Light rail transit planning staff recommend a maintenance and storage facility at city-owned 330 Wentworth Street North, with a spur line running on Sanford, Barton and Birch.
By Ryan McGreal
Published August 10, 2012
Hamilton's light rail transit (LRT) planning team has completed a proposal for locating a maintenance and storage facility (MSF) as part of the 2012 work plan. According to the staff report that will be presented to the General Issues Committee on Monday, August 13, staff recommend locating the LRT vehicle maintenance yard at 330 Wentworth Street North.
A partially split spur line connecting the B-Line LRT route on King Street to the maintenance yard would run in mixed traffic along Sanford Avenue, Barton Street and Birch Avenue.
Staff recommended LRT maintenance and storage facility and spur line
The report notes that the proposed routing "provides aesthetic improvements to the neighbourhood by burying the existing hydro lines within the hydro corridor; uses roads which have excess capacity available; and provides a high level of protected outbound LRV [Light Rail Vehicle] lanes."
The maintenance facility is required under Hamilton's plan to build the east-west B-Line LRT and a proposed north-south A-Line LRT. It will be used for "full administration, storage, cleaning, maintenance, overhaul and support services for the LRT system." This is also the lowest-cost option.
Potential sites under consideration included Stuart Street and Frid Street. They were rejected as a maintenance yard would be incompatible with the secondary plans for those locations - Setting Sail and West Hamilton Innovation District, respectively.
The proposed Wentworth Street location, which the city already owns, has historically been used as a maintenance yard and can accommodate 40-45 LRT vehicles, enough to service both the B-Line and the A-Line.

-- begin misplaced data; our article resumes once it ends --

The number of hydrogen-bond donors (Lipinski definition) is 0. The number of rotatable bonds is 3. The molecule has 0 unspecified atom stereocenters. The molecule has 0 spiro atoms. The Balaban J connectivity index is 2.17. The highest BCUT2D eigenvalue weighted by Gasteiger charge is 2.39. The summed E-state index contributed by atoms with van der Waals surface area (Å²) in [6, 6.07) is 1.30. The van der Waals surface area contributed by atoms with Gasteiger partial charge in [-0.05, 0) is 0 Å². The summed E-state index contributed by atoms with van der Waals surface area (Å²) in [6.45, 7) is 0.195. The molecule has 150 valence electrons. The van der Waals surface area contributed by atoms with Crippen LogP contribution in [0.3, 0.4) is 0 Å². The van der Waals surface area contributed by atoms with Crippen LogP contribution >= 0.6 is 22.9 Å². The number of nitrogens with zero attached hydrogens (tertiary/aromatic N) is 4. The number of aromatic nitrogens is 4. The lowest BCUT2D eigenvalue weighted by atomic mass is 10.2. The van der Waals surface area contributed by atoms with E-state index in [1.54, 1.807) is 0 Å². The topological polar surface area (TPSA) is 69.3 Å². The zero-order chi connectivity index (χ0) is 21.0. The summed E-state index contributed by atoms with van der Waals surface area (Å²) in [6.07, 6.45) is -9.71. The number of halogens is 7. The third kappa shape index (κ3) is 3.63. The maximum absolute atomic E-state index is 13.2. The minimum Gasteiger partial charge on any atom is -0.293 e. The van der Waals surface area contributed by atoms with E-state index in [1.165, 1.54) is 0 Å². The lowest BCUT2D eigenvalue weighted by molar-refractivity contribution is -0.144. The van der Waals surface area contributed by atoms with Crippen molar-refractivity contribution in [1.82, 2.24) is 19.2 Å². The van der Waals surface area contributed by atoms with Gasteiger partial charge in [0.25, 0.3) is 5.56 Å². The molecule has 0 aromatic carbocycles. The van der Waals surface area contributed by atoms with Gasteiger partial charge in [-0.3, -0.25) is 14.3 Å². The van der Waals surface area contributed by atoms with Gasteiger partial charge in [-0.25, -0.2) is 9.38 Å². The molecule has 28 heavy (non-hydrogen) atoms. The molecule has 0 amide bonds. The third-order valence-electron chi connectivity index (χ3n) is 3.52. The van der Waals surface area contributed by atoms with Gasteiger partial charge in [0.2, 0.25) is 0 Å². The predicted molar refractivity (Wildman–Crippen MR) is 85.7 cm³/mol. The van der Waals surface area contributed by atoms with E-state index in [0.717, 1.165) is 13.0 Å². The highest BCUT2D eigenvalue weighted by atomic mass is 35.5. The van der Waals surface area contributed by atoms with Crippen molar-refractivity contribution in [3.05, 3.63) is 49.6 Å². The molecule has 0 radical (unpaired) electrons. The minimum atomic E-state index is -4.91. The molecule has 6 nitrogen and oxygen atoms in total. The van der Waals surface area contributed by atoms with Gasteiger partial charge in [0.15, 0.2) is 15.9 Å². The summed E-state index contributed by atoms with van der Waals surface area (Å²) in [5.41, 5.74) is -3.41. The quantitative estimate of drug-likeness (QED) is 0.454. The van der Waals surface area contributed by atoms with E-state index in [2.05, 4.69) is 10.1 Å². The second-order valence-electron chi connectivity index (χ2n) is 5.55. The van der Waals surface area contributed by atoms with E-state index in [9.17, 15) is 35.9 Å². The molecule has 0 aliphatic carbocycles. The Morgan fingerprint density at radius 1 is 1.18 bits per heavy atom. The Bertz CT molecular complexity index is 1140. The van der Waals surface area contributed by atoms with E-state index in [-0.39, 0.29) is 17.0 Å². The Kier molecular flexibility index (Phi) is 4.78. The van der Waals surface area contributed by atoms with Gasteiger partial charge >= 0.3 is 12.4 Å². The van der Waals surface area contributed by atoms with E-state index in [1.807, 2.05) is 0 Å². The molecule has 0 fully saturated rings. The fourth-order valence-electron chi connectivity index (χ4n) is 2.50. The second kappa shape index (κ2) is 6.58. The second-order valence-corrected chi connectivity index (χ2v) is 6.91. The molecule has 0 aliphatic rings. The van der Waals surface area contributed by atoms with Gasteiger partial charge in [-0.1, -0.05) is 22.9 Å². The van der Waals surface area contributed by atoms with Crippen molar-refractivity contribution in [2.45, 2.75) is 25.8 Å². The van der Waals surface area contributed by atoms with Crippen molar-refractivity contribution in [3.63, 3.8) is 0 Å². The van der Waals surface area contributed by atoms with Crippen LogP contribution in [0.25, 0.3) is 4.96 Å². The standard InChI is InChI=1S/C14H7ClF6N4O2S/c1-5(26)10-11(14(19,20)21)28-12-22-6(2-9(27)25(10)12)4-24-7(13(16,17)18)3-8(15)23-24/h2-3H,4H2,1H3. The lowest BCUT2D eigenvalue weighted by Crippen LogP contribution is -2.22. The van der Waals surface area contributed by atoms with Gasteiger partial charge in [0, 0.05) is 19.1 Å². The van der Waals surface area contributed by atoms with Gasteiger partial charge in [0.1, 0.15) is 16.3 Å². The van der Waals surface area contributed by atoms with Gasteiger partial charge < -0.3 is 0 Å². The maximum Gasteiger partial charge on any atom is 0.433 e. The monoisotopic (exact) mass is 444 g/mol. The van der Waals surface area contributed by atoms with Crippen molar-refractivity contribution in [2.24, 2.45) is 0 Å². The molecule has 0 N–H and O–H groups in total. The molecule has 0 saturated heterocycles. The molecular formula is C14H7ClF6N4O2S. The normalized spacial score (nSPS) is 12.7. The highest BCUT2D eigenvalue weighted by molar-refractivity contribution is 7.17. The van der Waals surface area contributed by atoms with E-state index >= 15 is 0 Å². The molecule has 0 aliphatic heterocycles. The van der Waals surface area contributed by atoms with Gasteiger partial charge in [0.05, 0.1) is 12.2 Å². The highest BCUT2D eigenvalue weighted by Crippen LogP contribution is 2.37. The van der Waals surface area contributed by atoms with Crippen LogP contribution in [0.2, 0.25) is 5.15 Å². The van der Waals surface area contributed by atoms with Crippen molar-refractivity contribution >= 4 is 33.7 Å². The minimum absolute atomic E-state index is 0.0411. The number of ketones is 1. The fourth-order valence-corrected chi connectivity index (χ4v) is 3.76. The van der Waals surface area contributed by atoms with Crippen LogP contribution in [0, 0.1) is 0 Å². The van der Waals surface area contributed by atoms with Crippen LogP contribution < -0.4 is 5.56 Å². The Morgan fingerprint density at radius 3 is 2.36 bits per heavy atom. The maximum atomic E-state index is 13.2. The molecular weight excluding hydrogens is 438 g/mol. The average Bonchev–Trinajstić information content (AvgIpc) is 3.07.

Staff note that its distance from the LRT line is farther than ideal and the spur line runs through a residential neighbourhood, but the other potential sites are equally distant and are not under city ownership.
The cost to build the facility, which is required for Hamilton's LRT plan, has been estimated at $73 million. The site will need to undergo a public consultation and Class Environmental Assessment if Council gives it the go-ahead.
In addition to locating a maintenance facility and conducting an environmental assessment, the 2012 LRT work plan includes a phasing study to determine the most cost-effective construction plan (all at once or in phases), a firm capital and operating cost determination, and a cost-benefit analysis on not building LRT.
The Metrolinx King-Main Rapid Transit Benefits Case Analysis published in February 2010 determined that a phased LRT (with projected opening years of 2015 and 2030) would have a lower initial cost but would also have lower economic development potential.
It concluded, "the highest cost option (the full LRT along the Main Street-King Street corridor), with estimated capital and operating costs of $784 million in net present value terms, also generates the highest Transportation User Benefits."
Metrolinx also requires the completion of a value-for-money (VFM) exercise on Hamilton's LRT plan to determine the best method of project procurement. Infrastructure Ontario will lead that exercise in cooperation with Metrolinx and the City.
Hamilton's B-Line LRT was identified in the 25-year Regional Transportation Plan as one of the top priority projects to be completed in the first ten yeas of the plan. However, Metrolinx has said that it will not make a funding decision on Hamilton's LRT plan until after it completes an investment strategy for regional transportation planning, due in June 2013.